From NBC News:
With a record low number of Americans eligible to serve, and few of those willing to do it, this “is the year we question the sustainability of the all-volunteer force,” said an expert.
June 27, 2022, 1:30 AM PDT
By Courtney Kube and Molly Boigon
Every branch of the U.S. military is struggling to meet its fiscal year 2022 recruiting goals, say multiple U.S. military and defense officials, and numbers obtained by NBC News show both a record low percentage of young Americans eligible to serve and an even tinier fraction willing to consider it. …
The pool of those eligible to join the military continues to shrink, with more young men and women than ever disqualified for obesity, drug use or criminal records. Last month, Army Chief of Staff Gen. James McConville testified before Congress that only 23% of Americans ages 17-24 are qualified to serve without a waiver to join, down from 29% in recent years.
An internal Defense Department survey obtained by NBC News found that only 9% of those young Americans eligible to serve in the military had any inclination to do so, the lowest number since 2007.
And that probably doesn’t yet include much of the upcoming effect of the Russia-Ukraine war on attitudes toward enlistment, but a 21st Century land war in Europe doesn’t look fun at all. Modern precision weapons don’t miss often enough to give combatants a fighting chance of surviving the war. There are probably some Armenians in the U.S. who knew that already a couple of years ago …
I’m reading William Makepeace Thackeray’s highly entertaining 1840s bestseller “Vanity Fair,” in which many of the male characters are British Army officers in the run-up to the battle of Waterloo. They are all nervous over whether they’ll be brave, survive, and win, but on the other hand, the upcoming war turned out to be for most just one day of carnage and then it was over. The economy of 1815 couldn’t afford long battles.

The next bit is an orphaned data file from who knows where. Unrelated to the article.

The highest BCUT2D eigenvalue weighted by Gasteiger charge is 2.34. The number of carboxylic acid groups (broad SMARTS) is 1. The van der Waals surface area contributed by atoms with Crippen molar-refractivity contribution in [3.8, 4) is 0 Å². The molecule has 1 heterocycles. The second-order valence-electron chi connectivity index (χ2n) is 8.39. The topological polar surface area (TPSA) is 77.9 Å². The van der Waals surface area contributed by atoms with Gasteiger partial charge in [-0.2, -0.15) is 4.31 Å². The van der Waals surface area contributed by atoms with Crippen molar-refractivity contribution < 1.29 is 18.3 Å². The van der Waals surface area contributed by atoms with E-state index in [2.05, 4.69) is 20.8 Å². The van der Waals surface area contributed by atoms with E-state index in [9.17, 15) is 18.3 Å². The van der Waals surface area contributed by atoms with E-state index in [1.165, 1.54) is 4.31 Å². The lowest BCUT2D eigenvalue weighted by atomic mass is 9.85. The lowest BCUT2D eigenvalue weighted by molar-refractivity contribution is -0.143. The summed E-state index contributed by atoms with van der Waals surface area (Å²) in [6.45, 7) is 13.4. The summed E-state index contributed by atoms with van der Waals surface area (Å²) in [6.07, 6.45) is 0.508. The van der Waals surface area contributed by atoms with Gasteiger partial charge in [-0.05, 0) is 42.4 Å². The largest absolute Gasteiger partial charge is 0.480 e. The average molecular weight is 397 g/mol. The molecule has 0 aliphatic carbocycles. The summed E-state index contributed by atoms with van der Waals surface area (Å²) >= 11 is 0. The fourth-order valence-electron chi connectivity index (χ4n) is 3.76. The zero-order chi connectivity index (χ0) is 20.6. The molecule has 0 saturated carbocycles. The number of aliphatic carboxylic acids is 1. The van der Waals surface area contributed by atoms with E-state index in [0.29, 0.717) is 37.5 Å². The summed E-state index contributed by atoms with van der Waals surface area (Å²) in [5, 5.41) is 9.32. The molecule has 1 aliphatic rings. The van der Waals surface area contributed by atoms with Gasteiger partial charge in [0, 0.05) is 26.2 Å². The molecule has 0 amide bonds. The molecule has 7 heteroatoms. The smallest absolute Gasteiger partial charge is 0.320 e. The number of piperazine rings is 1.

The survey sheds light on how both Americans’ view of the military and the growing civilian-military divide may also be factors in slumping recruitment, and how public attitudes could cause recruiting struggles for years to come.
More than half of the young Americans who answered the survey — about 57% — think they would have emotional or psychological problems after serving in the military.
Americans are raised to be fragile these days.
Nearly half think they would have physical problems.
“They think they’re going to be physically or emotionally broken after serving,” said one senior U.S. military official familiar with the recruiting issues, who believes a lack of familiarity with military service contributes to that perception.
Among Americans surveyed by the Pentagon who were in the target age range for recruiting, only 13% had parents who had served in the military, down from approximately 40% in 1995. The military considers parents one of the biggest influencers for service.
… Overall confidence in U.S. government institutions is also decreasing, and that has hit the U.S. military as well. In 2021 the annual Reagan National Defense Survey, conducted by the Ronald Reagan Presidential Foundation and Institute, found that just 45% of Americans had a great deal of trust and confidence in the military, down 25 points since 2018.